Can I Ask My Employees If They Have Been Vaccinated?

The short answer is: Yes, however be careful what you ask for!  At this stage of the COVID-19 pandemic, vaccinations are at the front of everyone’s mind. Now, with the mass rollout of vaccinations across the country, employers’ main questions have been: i) Can we mandate vaccinations for our workforce or, alternatively, ii) can we ask employees whether they have been vaccinated or not (and to show proof of vaccination)?  

Whether you’ve chosen to mandate COVID-19 vaccinations or not, you still may be interested in asking your employees to show proof of their vaccination status.  This simple question comes with its own set of risks. The U.S. Equal Employment Opportunity Commission (EEOC) has given additional guidance in this area in Section K.3 of “What You Should Know About COVID-19 and the ADA, the Rehabilitation Act, and Other EEO Laws.”   

There are many reasons that may explain why an employee has not been vaccinated, which may or may not be disability-related, according to the U.S. Equal Employment Opportunity Commission (EEOC).

So essentially, the EEOC said you can ask about vaccination status,  but employers should refrain from asking follow-up questions about why an employee did not receive a vaccination. Such inquiries may elicit disability-related information, according to the EEOC, and would be subject to the ADA’s requirement that questions be “job-related and consistent with business necessity.” 

If employers ask workers to provide vaccination proof from a pharmacy or health care provider, they “may want to warn the employee not to provide any medical information as part of the proof in order to avoid implicating the ADA,” the EEOC stated.

The risk are your follow up questions

The rub and risk come if you ask follow-up questions that may elicit whether the employee may have a disability.  Simply following-up with “why do you not have the vaccination yet?” could be treading into that risky territory that touches on whether an employee’s disability is the reason why the employee has not been vaccinated. 

If you find yourself in that territory, you will have to evaluate the employee’s response within the framework of the Americans with Disabilities Act (ADA) (or Title VII, if the employee’s response implicates religious beliefs) requirement to justify proof of vaccination being “job-related and consistent with business necessity.”  This is the same analysis an employer must undertake when mandating vaccinations, and it can be a tedious and high standard to meet. 

The same is true of follow-up questions that may elicit genetic information (e.g., I cannot get the vaccination due to my family’s history of being immuno-compromised).  (See Sections K.8 and K.9 of the EEOC guidance described above).  Once again, simply asking for vaccination proof does not run afoul of the Genetic Information Nondiscrimination Act (GINA) so long as you stop there in your inquiries.

Practice Tips:

  • Again, be careful what you ask for.  It’s one thing to ask the employee whether they were vaccinated and to show proof, and it’s another to ask why they were not vaccinated. Once you start eliciting disability, religious or genetic information with follow-up questions, you are placing your company at risk of knowing more information than you may have bargained for.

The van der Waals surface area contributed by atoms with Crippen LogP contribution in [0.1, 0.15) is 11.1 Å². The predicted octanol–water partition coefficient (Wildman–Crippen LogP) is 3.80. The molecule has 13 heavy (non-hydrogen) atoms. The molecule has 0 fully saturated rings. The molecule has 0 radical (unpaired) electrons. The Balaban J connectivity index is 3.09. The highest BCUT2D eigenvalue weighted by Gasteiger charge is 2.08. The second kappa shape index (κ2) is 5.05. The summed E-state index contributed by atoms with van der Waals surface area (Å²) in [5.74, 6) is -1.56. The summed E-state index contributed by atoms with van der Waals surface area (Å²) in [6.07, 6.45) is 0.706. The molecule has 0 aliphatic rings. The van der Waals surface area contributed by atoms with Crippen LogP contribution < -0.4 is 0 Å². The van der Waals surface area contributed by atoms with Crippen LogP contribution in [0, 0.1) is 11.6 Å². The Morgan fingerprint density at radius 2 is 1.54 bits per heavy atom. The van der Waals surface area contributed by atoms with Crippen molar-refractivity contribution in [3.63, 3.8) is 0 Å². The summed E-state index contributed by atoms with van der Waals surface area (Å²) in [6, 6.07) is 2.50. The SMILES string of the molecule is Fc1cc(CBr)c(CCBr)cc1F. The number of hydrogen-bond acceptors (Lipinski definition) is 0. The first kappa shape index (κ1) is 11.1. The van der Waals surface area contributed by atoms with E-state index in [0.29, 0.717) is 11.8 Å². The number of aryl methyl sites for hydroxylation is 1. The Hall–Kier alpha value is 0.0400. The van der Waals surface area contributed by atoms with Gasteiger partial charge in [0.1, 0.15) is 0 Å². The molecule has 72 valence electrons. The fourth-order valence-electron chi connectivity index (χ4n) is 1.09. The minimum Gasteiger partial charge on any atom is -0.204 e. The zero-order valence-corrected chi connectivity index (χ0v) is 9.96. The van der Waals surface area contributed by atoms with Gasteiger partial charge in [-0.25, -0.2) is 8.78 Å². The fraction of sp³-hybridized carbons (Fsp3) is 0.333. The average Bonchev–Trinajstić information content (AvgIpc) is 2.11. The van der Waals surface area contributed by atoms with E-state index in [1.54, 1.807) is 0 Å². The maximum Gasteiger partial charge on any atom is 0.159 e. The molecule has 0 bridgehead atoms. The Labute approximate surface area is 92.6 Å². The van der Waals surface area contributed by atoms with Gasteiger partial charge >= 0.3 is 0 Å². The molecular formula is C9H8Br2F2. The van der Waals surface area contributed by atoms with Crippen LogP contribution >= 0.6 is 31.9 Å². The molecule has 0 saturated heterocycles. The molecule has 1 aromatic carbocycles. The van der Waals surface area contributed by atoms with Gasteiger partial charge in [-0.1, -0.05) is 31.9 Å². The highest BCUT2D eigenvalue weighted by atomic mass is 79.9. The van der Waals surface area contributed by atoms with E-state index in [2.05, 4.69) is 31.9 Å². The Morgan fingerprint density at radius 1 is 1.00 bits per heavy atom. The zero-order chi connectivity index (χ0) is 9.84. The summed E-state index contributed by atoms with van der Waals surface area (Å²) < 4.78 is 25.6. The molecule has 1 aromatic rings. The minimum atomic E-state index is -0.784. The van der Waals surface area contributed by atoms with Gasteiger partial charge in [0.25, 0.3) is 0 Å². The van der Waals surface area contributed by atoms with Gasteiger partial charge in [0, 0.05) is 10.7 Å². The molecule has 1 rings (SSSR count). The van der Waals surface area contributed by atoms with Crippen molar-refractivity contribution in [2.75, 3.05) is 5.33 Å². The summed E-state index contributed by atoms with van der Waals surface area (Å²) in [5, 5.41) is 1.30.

• You need to ask yourself, first, why do I want to know information regarding why my employees have been vaccinated or not?  What are you going to do with this information?  Having a need and plan for this information will help ensure you have a business justification for why this information is necessary. If you don’t have a plan or a need, you may determine that knowing this information is not really necessary after all.
  • When asking employees to show proof of vaccination, it is good to remind them that you do not want them to include any other medical information that may be listed on their vaccination-related documents.
  • Are you violating HIPAA by asking Vaccine Status?  No, there has been an enormous amount of misunderstanding what constitutes a HIPAA violation.   HIPAA  prohibits certain health care entities from revealing certain health information about patients. There would only be a HIPAA violation if covered entities—who are required to comply with its privacy standards and rules—disclose vaccination status without authorization.
  • If you ask and retain copies of documents, you must treat this information as a confidential medical record

Free Webinar: How to Comply with the Latest COVID-19 Regulations


On August 5th, 2021, Highflyer hosted a webinar on the CDC guidelines and state guidance regarding how businesses should go about managing employees in the workplace in light of the COVID-19 vaccination progress across the country. Employers have many issues to consider. In this session of our 2021 COVID-19 webinar series, we will discuss current regulations and how to be prepared for future mandates.

Topics we covered:

    • COVID-19 vaccines
      • What can we ask
      • Should we mandate
    • The latest Department of Labor regulations pertaining to COVID-19
    • Complying with the ADA
    • HIPAA issues
    • FFCRA update
    • What employers are doing to comply with the latest COVID-19 regulations
      • Should we change policy ahead of State/Federal Mandates
      • What are the latest CDC guidelines on Quarantine/Isolation times?{{cta(‘ddccd814-4aa1-446b-b770-1dedb809f9ed’)}}